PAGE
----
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Enquête sur les pyramides de Bosnie
et quelques autres cas de pseudo-archéologie

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"Holographic" pyramids
Article mis en ligne le 15 januar 2017

od Irna

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Galery dedicated to all the lovers of Romanian "holographic pyramids"...

Pic de Teide, Canaries
Source
Tajumulco, Guatemala
Source
Baula, Islande
Source
Mont Blanc, France
Source
K2, Chine/Pakistan
Source
Sri Pada, Sri Lanka
Source
Sri Pada, Sri Lanka
Source
Mount Hood, Oregon, Etats-Unis
Source
Mont Everest, Chine/Népal
Source
Mont Everest, Chine/Népal
Source
Mont Fuji, Japon
Source
Mont Everest, Chine/Népal
Source
Aconcagua, Argentine
Source
Kilimandjaro, Tanzanie
Source
Pic de Teide, Canaries
Source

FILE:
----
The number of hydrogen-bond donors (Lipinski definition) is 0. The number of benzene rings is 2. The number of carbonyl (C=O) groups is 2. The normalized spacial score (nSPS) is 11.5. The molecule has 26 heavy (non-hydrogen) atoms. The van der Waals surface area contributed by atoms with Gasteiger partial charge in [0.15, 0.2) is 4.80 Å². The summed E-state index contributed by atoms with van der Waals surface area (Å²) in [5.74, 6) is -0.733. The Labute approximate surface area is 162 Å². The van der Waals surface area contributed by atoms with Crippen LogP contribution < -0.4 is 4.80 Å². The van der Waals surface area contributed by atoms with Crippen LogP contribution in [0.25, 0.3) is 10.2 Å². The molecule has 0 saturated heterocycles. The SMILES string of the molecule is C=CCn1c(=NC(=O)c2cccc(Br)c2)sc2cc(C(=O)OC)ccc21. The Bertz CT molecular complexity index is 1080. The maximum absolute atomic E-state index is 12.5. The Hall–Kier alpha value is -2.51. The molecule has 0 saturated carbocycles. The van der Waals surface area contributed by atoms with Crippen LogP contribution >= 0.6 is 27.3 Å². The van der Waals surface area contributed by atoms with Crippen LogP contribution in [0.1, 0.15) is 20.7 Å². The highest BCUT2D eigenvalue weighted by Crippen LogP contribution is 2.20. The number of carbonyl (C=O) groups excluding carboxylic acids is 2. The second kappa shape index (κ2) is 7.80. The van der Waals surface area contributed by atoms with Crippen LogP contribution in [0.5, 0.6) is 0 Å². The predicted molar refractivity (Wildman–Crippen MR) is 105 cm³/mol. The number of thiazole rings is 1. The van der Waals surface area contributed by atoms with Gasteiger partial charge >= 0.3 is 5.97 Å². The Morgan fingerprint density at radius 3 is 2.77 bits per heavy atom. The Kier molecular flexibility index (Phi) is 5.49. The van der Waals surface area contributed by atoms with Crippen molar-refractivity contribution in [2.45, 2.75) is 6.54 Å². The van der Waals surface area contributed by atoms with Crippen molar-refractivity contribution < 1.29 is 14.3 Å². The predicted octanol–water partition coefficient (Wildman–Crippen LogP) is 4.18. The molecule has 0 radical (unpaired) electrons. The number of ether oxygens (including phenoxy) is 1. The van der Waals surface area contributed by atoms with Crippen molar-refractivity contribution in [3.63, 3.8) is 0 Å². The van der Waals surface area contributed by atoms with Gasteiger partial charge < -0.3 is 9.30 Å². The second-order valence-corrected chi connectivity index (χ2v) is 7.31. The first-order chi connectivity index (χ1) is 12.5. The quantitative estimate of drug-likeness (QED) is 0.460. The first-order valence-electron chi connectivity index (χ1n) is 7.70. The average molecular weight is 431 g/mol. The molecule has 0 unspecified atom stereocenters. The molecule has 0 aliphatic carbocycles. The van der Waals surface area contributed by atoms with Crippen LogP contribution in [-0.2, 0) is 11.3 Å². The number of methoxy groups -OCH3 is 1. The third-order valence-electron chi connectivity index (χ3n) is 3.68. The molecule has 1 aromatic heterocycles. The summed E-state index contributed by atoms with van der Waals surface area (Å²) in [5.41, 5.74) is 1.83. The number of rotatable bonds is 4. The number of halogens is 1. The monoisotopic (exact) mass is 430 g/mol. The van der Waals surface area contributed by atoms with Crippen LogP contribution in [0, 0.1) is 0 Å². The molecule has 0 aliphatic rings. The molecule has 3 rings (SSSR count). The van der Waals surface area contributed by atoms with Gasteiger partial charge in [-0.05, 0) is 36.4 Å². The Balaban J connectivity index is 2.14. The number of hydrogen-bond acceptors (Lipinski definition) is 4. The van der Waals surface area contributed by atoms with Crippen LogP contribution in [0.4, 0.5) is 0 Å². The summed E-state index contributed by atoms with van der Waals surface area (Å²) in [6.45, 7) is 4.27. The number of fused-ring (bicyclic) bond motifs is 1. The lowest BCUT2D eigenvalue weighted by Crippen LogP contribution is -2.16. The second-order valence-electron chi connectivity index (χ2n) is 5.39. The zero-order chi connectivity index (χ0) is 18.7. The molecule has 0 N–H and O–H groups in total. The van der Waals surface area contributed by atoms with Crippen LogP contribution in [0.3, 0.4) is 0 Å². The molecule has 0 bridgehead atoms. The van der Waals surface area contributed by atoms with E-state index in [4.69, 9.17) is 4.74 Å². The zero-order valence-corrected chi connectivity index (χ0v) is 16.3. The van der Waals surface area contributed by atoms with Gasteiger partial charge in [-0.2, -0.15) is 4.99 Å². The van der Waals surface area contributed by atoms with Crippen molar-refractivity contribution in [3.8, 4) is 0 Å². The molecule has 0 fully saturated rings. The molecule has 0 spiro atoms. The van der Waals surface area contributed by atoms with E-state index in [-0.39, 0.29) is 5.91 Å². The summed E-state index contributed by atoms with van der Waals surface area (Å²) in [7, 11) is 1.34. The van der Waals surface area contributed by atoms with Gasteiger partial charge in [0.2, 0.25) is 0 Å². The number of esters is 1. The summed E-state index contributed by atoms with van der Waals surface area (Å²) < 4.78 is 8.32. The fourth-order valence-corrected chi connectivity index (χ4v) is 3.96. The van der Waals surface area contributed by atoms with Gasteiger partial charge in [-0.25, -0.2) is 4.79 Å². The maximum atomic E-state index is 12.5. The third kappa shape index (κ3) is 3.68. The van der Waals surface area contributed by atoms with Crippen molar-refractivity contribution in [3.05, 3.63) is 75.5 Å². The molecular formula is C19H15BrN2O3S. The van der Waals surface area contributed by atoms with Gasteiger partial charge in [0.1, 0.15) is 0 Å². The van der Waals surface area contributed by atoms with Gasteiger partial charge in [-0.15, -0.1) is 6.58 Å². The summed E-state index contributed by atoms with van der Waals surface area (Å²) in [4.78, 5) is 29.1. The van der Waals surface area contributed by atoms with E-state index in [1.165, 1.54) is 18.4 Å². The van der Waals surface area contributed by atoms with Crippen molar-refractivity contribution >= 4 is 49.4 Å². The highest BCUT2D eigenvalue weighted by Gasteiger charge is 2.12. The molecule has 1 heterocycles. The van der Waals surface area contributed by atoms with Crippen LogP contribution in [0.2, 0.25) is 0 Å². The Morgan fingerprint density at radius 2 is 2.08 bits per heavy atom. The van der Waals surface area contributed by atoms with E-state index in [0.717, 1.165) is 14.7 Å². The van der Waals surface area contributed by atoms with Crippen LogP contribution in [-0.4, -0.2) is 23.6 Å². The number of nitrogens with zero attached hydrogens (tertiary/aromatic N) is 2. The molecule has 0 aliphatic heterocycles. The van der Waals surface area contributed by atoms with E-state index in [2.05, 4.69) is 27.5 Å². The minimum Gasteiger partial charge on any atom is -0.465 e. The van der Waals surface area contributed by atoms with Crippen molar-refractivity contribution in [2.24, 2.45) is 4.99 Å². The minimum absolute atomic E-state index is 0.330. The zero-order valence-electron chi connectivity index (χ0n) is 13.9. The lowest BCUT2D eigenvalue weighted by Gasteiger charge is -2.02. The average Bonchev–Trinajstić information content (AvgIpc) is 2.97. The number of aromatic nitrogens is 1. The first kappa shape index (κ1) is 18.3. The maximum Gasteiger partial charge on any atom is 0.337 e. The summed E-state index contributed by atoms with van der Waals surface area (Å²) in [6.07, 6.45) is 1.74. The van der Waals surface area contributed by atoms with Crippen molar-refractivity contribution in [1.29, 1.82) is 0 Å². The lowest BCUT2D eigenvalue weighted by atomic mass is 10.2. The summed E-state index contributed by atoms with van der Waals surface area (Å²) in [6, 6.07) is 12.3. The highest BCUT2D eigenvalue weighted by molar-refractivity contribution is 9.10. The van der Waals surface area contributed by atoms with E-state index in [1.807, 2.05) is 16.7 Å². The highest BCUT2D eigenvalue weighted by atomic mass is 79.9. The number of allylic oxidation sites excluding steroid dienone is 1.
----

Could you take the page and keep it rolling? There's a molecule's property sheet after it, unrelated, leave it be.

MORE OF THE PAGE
Lanín, Chili/Argentine
Source
Mauna Kea, Hawaï, Etats-Unis
Source
Mauna Kea, Hawaï, Etats-Unis
Source
Mount Rainier, Washington State, Etats-Unis
Source

And of course, THE Romanian holographic pyramid:

Ceahlau, Roumanie
Source

or

Ceahlau, Roumanie
Source

Ok, it is much more impressive with some fog:

Ceahlau, Roumanie
Source

or here:


Anyway, some explanations here about the Mount Teide, also relevant for the other examples:

Why does the shadow of this volcano look like a triangle? The Mount Teide volcano itself does not have the strictly pyramidal shape that its geometric shadow might suggest. The triangle shadow phenomena is not unique to the Mt. Teide, though, and is commonly seen from the tops of other large mountains and volcanoes. A key reason for the strange dark shape is that the observer is looking down the long corridor of a sunset (or sunrise) shadow that extends to the horizon. Even if the huge volcano were a perfect cube and the resulting shadow were a long rectangular box, that box would appear to taper off at its top as its shadow extended far into the distance, just as parallel train tracks do.